shouldn't we be calling the sessions-kislyak affair "sessionsgate" by now?

WE ARE NOW deep into an af­fair that should have been ter­med ei­ther Ses­sion­s­gate or Am­bas­sador­gate by our main­stream me­dia. Ever clever with such trite coinages when a De­moc­rat is in­volved, At­tor­ney Gen­eral Ses­sions and Pres­i­dent Trump have some­how avoided hav­ing their trans­gres­sion ren­dered in a man­ner that sug­gest the felonies of the Nixon ad­min­is­tra­tion of 1972–1973. But let's take a mo­ment and take a look at an­other mo­ment from Jan­u­ary 10, 2017: at a Sen­ate Ju­di­ciary Com­mit­tee con­fir­ma­tion hear­ing, Sen­a­tor Al Franken asked Sen­a­tor Jeff Ses­sions what he would do if he learned of any ev­i­dence that any­one af­fil­i­ated with the… Con­tinue Read­ing shouldn't we be call­ing the sessions-kislyak af­fair "ses­sion­s­gate" by now?

definitely "politically correct" (a third take on journalism taking on authority)

TO TELL THE TRUTH IN THE FACE OF LIES is the job of all jour­nal­ists, with lies be­ing, you know, those al­ter­na­tive fact thingies that are all the rage these days. Or at least that's what Lewis Wal­lace states in an ed­i­to­rial call-to-arms that he had posted on his per­sonal blog. There he ad­dressed ob­jec­tiv­ity, call­ing a lie a lie in­stead of an al­ter­na­tive fact, and em­brac­ing the ac­cu­sa­tion of be­ing a po­lit­i­cally cor­rect lib­eral left­ist! I am not a jour­nal­ist. Aside from some col­lege courses in ba­sic jour­nal­ism in 1969–1971, I have no ex­pe­ri­ence in the field. Of… Con­tinue Read­ing def­i­nitely "po­lit­i­cally cor­rect" (a third take on jour­nal­ism tak­ing on au­thor­ity)

definitely not "first but wrong" (another take on journalism taking on authority)

DES­PITE DON­ALD TRUMP re­ceiv­ing more at­ten­tion from the me­dia than all his fel­low Rep*blican com­peti­tors for the nom­i­na­tion com­bined, he has an­other take on it: that same me­dia is out to get him! While some of that at­ten­tion was in­deed neg­a­tive, most of the at­ten­tion was rea­son­ably pos­i­tive. In fact, it ap­peared at times as if the me­dia was down­right fawn­ing! It's prob­a­bly fair to say that had the mainstream/corporate Amer­i­can me­dia split the time they de­voted to him and gave it to other Rep*blican can­di­dates, Mr Trump might not have been the nom­i­née, let alone be the Pres­i­dent. In… Con­tinue Read­ing def­i­nitely not "first but wrong" (an­other take on jour­nal­ism tak­ing on au­thor­ity)

definitely "provably not true" (one take on journalism taking on authority)

DAMN OUR DAMN LIB­ERAL ME­DIA! Here's yet an­other ex­am­ple of how the DLM's bleed­ing­heart li­brull­ness screws things up for us poor civil­ians try­ing to grok the world in which we live. When ad­dress­ing a state­ment that was so man­i­festly in­cor­rect that it had to be a lie, the na­tional se­cu­rity cor­re­spon­dent for Na­tional Pub­lic Ra­dio de­clared the state­ment "prov­ably not true." 1 That is, the state­ment was demon­stra­bly not so. Most of us civil­ians have a sim­ple word to de­scribe a demon­stra­bly un­true state­ment: we call it a lie. 2 Need­less to say, NPR's Mary Louise Kelly was asked why she didn't sim­ply call… Con­tinue Read­ing def­i­nitely "prov­ably not true" (one take on jour­nal­ism tak­ing on au­thor­ity)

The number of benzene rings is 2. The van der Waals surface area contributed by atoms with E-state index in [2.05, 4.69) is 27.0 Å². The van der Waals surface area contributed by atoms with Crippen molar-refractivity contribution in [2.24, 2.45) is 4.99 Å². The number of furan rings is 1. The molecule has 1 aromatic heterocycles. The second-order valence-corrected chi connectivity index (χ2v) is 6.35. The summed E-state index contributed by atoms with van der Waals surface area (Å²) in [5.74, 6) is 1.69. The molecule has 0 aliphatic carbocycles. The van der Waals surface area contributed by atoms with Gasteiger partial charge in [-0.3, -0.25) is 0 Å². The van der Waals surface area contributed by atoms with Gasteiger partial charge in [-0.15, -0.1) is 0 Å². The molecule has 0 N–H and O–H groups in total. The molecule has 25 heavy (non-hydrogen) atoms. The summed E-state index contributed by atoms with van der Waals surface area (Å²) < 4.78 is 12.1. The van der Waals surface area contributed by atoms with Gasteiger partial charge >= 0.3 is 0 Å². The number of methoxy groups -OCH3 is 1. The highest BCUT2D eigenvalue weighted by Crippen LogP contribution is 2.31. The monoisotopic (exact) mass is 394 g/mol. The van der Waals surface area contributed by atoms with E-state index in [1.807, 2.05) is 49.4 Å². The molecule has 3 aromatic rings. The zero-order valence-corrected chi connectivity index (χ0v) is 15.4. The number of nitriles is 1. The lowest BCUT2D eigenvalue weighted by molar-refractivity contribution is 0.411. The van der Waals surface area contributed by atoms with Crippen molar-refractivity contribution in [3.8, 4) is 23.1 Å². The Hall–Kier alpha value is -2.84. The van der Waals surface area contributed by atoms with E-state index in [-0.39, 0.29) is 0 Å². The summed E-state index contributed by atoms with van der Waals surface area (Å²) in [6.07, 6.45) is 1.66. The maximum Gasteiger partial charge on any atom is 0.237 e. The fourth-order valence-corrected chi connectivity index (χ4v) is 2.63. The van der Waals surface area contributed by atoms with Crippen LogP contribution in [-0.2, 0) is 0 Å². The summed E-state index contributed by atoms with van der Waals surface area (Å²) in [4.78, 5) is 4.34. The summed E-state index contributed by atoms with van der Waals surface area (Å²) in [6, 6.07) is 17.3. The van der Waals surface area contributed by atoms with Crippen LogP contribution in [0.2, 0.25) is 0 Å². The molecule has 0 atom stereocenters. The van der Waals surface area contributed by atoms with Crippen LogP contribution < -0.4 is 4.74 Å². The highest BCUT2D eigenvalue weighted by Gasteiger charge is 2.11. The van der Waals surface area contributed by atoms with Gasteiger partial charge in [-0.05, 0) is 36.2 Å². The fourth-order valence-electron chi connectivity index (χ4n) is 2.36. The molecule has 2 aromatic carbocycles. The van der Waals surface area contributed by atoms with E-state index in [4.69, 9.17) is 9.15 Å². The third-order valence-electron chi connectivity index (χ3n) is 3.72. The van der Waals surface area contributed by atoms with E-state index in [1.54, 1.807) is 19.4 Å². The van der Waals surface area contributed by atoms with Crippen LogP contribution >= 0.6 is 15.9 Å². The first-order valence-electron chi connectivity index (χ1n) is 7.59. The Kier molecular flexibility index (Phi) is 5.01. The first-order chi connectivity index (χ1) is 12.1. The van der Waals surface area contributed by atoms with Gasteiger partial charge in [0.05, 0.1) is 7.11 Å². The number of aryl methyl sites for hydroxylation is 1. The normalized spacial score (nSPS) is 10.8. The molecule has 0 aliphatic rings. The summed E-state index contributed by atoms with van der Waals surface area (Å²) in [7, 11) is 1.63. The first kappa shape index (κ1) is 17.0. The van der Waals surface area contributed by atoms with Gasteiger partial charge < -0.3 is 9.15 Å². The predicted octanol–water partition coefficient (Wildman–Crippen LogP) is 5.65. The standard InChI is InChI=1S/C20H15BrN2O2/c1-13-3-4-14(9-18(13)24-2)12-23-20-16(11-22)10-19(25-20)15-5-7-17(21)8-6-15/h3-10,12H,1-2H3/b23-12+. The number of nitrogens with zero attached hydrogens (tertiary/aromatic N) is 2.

rumor and speculation can look like alternative facts

EVERY TROLL IS RIGHTWINGED, or least seems to be. Every fake news site and every blog pass­ing on al­ter­na­tive facts also seems to be far right of cen­ter. Of course, this is based on my ex­pe­ri­ence on the free­wheel­ing world­wide web of fact and fic­tion, opin­ion and as­sess­ment, ru­mor and spec­u­la­tion, and every­thing else a hu­man can do with words, im­ages, and sym­bols. The free­dom of the In­ter­net has given us mil­lions of blogs for blog­gers to ex­press opin­ion or re­search facts. It has also given us web­sites with "re­porters" who have never taken a sin­gle class in Jour­nal­ism, and with… Con­tinue Read­ing ru­mor and spec­u­la­tion can look like al­ter­na­tive facts

trolls are leaving forests and bridges for the internet

TROLLS ARE EVERY­WHERE! It wasn't al­ways this way. Once upon a time, trolls dwelled in Scan­di­na­vian folk tales, crea­tures hos­tile to all things hu­man. But now trolls are every­where! They're leav­ing forests and bridges and the rocks and trees of the Old World to dwell in the cy­berci­ties that en­cir­cle the globe. And now we call these new city-dwellers 'in­ter­net trolls.' 1 The In­ter­net Troll is a very real crea­ture who sows dis­cord on in­ter­net fo­rums such as Face­book and Red­dit, along with chat rooms, the com­ments sec­tions of oth­er­wise sane news sites, and even on other people's blogs. The… Con­tinue Read­ing trolls are leav­ing forests and bridges for the in­ter­net

social media and all the fake news that's fit to print

"SO­CIAL ME­DIA HAS SWAL­LOWED THE NEWS, threat­en­ing the fund­ing of public-interest re­port­ing and ush­er­ing in an era when every­one has their own facts. Twenty-five years af­ter the first web­site went on­line, it is clear that we are liv­ing through a pe­riod of dizzy­ing tran­si­tion.  Now, we are caught in a se­ries of con­fus­ing bat­tles be­tween op­pos­ing forces: be­tween truth and false­hood, fact and ru­mor, kind­ness and cru­elty; be­tween the few and the many, the con­nected and the alien­ated; be­tween an in­formed pub­lic and a mis­guided mob." These open­ing para­graphs were gleaned from the bulk of an ar­ti­cle ti­tled "How… Con­tinue Read­ing so­cial me­dia and all the fake news that's fit to print